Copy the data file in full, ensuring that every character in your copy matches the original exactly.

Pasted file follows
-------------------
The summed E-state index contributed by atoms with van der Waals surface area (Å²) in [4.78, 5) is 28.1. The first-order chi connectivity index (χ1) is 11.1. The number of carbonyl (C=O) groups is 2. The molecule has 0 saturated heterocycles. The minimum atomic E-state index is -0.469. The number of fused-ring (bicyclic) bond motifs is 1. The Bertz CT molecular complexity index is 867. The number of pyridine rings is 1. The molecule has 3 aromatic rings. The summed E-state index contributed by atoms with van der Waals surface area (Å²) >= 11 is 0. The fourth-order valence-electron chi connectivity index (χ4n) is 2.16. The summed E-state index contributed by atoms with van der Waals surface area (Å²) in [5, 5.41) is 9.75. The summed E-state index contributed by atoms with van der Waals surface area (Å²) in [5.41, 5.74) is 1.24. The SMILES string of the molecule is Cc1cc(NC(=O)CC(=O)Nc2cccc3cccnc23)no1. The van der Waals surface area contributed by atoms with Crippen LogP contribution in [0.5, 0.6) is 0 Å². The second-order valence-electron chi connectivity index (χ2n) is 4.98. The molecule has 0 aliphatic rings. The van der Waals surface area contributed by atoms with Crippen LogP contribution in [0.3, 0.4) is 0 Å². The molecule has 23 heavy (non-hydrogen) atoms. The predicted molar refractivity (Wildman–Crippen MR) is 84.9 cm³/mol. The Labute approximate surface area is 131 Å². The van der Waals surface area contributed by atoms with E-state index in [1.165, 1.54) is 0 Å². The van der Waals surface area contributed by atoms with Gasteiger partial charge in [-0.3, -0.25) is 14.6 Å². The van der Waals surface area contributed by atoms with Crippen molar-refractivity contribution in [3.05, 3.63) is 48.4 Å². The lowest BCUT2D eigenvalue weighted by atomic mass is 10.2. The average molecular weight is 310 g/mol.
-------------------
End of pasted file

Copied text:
The summed E-state index contributed by atoms with van der Waals surface area (Å²) in [4.78, 5) is 28.1. The first-order chi connectivity index (χ1) is 11.1. The number of carbonyl (C=O) groups is 2. The molecule has 0 saturated heterocycles. The minimum atomic E-state index is -0.469. The number of fused-ring (bicyclic) bond motifs is 1. The Bertz CT molecular complexity index is 867. The number of pyridine rings is 1. The molecule has 3 aromatic rings. The summed E-state index contributed by atoms with van der Waals surface area (Å²) >= 11 is 0. The fourth-order valence-electron chi connectivity index (χ4n) is 2.16. The summed E-state index contributed by atoms with van der Waals surface area (Å²) in [5, 5.41) is 9.75. The summed E-state index contributed by atoms with van der Waals surface area (Å²) in [5.41, 5.74) is 1.24. The SMILES string of the molecule is Cc1cc(NC(=O)CC(=O)Nc2cccc3cccnc23)no1. The van der Waals surface area contributed by atoms with Crippen LogP contribution in [0.5, 0.6) is 0 Å². The second-order valence-electron chi connectivity index (χ2n) is 4.98. The molecule has 0 aliphatic rings. The van der Waals surface area contributed by atoms with Crippen LogP contribution in [0.3, 0.4) is 0 Å². The molecule has 23 heavy (non-hydrogen) atoms. The predicted molar refractivity (Wildman–Crippen MR) is 84.9 cm³/mol. The Labute approximate surface area is 131 Å². The van der Waals surface area contributed by atoms with E-state index in [1.165, 1.54) is 0 Å². The van der Waals surface area contributed by atoms with Gasteiger partial charge in [-0.3, -0.25) is 14.6 Å². The van der Waals surface area contributed by atoms with Crippen molar-refractivity contribution in [3.05, 3.63) is 48.4 Å². The lowest BCUT2D eigenvalue weighted by atomic mass is 10.2. The average molecular weight is 310 g/mol.